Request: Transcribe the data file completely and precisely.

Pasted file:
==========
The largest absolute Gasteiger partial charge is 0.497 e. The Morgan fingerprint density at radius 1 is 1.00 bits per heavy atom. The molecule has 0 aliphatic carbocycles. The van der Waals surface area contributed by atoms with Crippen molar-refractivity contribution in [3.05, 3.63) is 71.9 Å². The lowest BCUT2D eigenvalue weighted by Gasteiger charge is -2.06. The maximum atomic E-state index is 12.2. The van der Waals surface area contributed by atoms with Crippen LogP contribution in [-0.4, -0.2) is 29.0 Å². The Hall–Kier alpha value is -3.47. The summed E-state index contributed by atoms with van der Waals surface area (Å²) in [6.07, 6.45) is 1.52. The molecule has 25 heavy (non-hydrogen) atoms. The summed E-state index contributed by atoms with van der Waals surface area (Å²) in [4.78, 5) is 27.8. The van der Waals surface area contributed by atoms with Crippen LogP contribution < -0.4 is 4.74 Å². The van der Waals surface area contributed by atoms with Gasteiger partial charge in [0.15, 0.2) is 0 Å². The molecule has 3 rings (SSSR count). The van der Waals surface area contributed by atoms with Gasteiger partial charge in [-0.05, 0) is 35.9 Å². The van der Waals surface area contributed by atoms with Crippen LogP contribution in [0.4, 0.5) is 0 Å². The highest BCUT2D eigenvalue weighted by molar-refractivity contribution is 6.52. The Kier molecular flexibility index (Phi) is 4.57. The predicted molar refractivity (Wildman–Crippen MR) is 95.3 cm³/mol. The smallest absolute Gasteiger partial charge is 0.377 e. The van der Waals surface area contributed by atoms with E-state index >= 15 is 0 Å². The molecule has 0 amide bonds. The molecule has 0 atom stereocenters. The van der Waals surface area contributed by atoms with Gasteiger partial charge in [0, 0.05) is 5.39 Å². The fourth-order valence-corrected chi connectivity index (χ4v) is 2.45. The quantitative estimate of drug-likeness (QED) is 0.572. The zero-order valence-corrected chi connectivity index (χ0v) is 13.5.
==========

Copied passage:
The largest absolute Gasteiger partial charge is 0.497 e. The Morgan fingerprint density at radius 1 is 1.00 bits per heavy atom. The molecule has 0 aliphatic carbocycles. The van der Waals surface area contributed by atoms with Crippen molar-refractivity contribution in [3.05, 3.63) is 71.9 Å². The lowest BCUT2D eigenvalue weighted by Gasteiger charge is -2.06. The maximum atomic E-state index is 12.2. The van der Waals surface area contributed by atoms with Crippen LogP contribution in [-0.4, -0.2) is 29.0 Å². The Hall–Kier alpha value is -3.47. The summed E-state index contributed by atoms with van der Waals surface area (Å²) in [6.07, 6.45) is 1.52. The molecule has 25 heavy (non-hydrogen) atoms. The summed E-state index contributed by atoms with van der Waals surface area (Å²) in [4.78, 5) is 27.8. The van der Waals surface area contributed by atoms with Crippen LogP contribution < -0.4 is 4.74 Å². The van der Waals surface area contributed by atoms with Gasteiger partial charge in [0.15, 0.2) is 0 Å². The molecule has 3 rings (SSSR count). The van der Waals surface area contributed by atoms with Gasteiger partial charge in [-0.05, 0) is 35.9 Å². The van der Waals surface area contributed by atoms with Crippen LogP contribution in [0.4, 0.5) is 0 Å². The highest BCUT2D eigenvalue weighted by molar-refractivity contribution is 6.52. The Kier molecular flexibility index (Phi) is 4.57. The predicted molar refractivity (Wildman–Crippen MR) is 95.3 cm³/mol. The smallest absolute Gasteiger partial charge is 0.377 e. The van der Waals surface area contributed by atoms with E-state index >= 15 is 0 Å². The molecule has 0 amide bonds. The molecule has 0 atom stereocenters. The van der Waals surface area contributed by atoms with Gasteiger partial charge in [0, 0.05) is 5.39 Å². The fourth-order valence-corrected chi connectivity index (χ4v) is 2.45. The quantitative estimate of drug-likeness (QED) is 0.572. The zero-order valence-corrected chi connectivity index (χ0v) is 13.5.